William Kerr, 4th Marquess of Lothian

General William Henry Kerr, 4th Marquess of Lothian KT (1710 – 12 April 1775) was a Scottish nobleman, British soldier and politician, the eldest son of William Kerr, 3rd Marquess of Lothian. He was styled Master of Jedburgh until 1722, Lord Jedburgh from 1722 to 1735, and Earl of Ancram from 1735 to 1767.[1] As the Earl of Ancram, he distinguished himself during the War of the Austrian Succession.


On 6 November 1735, he married Lady Caroline Darcy (d. 1778), daughter of Robert Darcy, 3rd Earl of Holderness, and thereafter assumed the style of Earl of Ancram rather than Lord Jedburgh. They had three children:[1]

Military service

Ancram was commissioned a cornet in 1735. He was a captain in the 31st Regiment of Foot in 1739, and transferred as such to the 1st Regiment of Foot Guards in 1741.[1] He fought with the Guards at the Battle of Fontenoy (1745) while serving as an aide-de-camp to the Duke of Cumberland, and was wounded during the battle.[2] He was subsequently made an ADC to the King and a colonel.[3] In the same year, he was appointed lieutenant-colonel of Lord Mark Kerr's Regiment of Dragoons, and commanded the cavalry on the left wing at the Battle of Culloden in 1746 (His younger brother, Lord Robert Kerr, was with the infantry and was the highest-ranking Government casualty of the battle).[4][5] After the battle, he commanded the forces at Aberdeen until August, and then returned to the Continent with Cumberland in December.[1] At some point during the year, he was appointed a Groom of the Bedchamber to Cumberland.

Ancram was sent home with the standards captured at the Battle of Lauffeld.[6] On 1 December 1747, he succeeded Daniel Houghton as colonel of the 24th Regiment of Foot.[7][8] On 11 December 1747, through the interest of his brother-in-law Robert Darcy, 4th Earl of Holderness, he was returned as Member of Parliament (MP) for Richmond at a by-election in place of Sir Conyers Darcy, who had also been returned for Yorkshire and preferred that seat.

In 1752, Ancram was appointed colonel of the 11th Regiment of Dragoons, in succession to his grand-uncle Lord Mark Kerr. He was promoted to the rank of Lieutenant General in 1758 and held a command under the Duke of Marlborough during the Raid on St Malo.[1]

Resignation from the Commons

Ancram had followed his old commander Cumberland into politics, and with him supported Pitt and his opposition to the negotiations for the Treaty of Paris. While Ancram's political position was undermined in 1762 when his brother-in-law, Lord Holderness, sold off his interest in the borough of Richmond, Fox and Lord Shelburne were still at pains to persuade him to leave the House of Commons before the vote on the peace preliminaries without the interference of Cumberland. Ancram voted against the preliminaries on 9 December, having missed a message from Cumberland directing him not to do so; ultimately, he took the Chiltern Hundreds in 1763, having accepted, according to the Duke of Newcastle, £4,000 to do so.[9][10]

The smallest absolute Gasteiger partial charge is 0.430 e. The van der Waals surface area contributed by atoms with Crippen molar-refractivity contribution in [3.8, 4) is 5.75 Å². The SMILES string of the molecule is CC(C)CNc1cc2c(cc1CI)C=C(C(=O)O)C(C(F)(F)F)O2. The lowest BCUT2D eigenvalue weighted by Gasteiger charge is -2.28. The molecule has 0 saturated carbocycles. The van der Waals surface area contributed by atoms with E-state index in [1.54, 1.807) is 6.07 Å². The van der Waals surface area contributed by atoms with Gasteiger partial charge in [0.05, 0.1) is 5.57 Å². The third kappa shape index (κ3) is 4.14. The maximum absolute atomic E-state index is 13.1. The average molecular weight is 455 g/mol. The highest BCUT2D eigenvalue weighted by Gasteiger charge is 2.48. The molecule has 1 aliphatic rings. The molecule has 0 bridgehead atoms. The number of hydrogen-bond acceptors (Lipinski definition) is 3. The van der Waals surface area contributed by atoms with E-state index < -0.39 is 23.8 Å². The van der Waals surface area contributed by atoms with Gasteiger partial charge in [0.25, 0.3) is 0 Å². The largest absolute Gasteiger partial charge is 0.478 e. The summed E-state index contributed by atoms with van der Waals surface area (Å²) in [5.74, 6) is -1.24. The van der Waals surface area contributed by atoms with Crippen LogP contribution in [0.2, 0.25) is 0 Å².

Later life

In 1767, he succeeded to the Marquessate of Lothian. He was elected a Scots representative peer and appointed a Knight of the Thistle in 1768. He was promoted to general in 1770 and died in 1775 at Bath.[1]


  1. Paul, Sir James Balfour (1908). The Scots Peerage: Innermeath-Mar. D. Douglas. pp. 480–481.
  2. "No. 8428". The London Gazette. 30 April 1745. p. 5.
  3. "No. 8440". The London Gazette. 11 June 1745. p. 2.
  4. Publications of the Scottish History Society, Second Series, Vol. II (March 1916) - Origins of the 'Forty-Five and other papers relating to that Rising, edited by Walter Biggar Blaikie LLD. Chapter: 'Memoirs of the Rebellion in 1745 and 1746, so far as it concerned the Counties of Aberdeen and Banff', page 152. Lord Ancrum marches to Curgaff. Footnote: William Henry (Ker) (1710-75)...lieut.-colonel in Lord Mark Ker's Dragoons (11th Hussars) 1745; commanded the cavalry of the left wing at Culloden. His brother, Lord Robert Ker, a captain in Barrel's regiment, was killed in the battle.
  5. The Letters of Horace Walpole, Earl of Orford, Vol. II 1744-1753 (1840 pub. Richard Bentley), page 136 & footnote, Letter to Sir Horace Mann, 1st August 1746: ..the Marquis of Lothian in weepers for his son who fell at Culloden... Footnote: William Ker, third Marquis of Lothian. Lord Robert Ker, who was killed at Culloden, was his second son. - D.
  6. "No. 8656". The London Gazette. 7 July 1747. p. 1.
  7. A list of the officers of the army and of the corps of royal marines. Great Britain: War Office. 1833. p. 671.
  8. "No. 8698". The London Gazette. 1 December 1747. p. 1.
  9. Sedgwick, Romney R. (1970). "KERR, William Henry, Earl of Ancram (c.1710-75).". In Sedgwick, Romney (ed.). The House of Commons 1715-1754. The History of Parliament Trust. Retrieved 18 January 2015.
  10. Drummond, Mary M. (1964). "KERR, William Henry, Earl of Ancram (c.1710-1775).". In Namier, Sir Lewis; Brooke, John (eds.). The House of Commons 1754-1790. The History of Parliament Trust. Retrieved 18 January 2015.
Parliament of Great Britain
Preceded by
Sir Conyers Darcy
John Yorke
Member of Parliament for Member for Richmond
With: John Yorke 1728–1757
Sir Ralph Milbanke 1761–1768
Succeeded by
Sir Ralph Milbanke
Thomas Dundas
Military offices
Preceded by
Daniel Houghton
Colonel of the 24th Regiment of Foot
Succeeded by
Hon. Edward Cornwallis
Preceded by
Lord Mark Kerr
Colonel of the 11th Regiment of Dragoons
Succeeded by
James Johnston
Peerage of Scotland
Preceded by
William Kerr
Marquess of Lothian
Succeeded by
William Kerr
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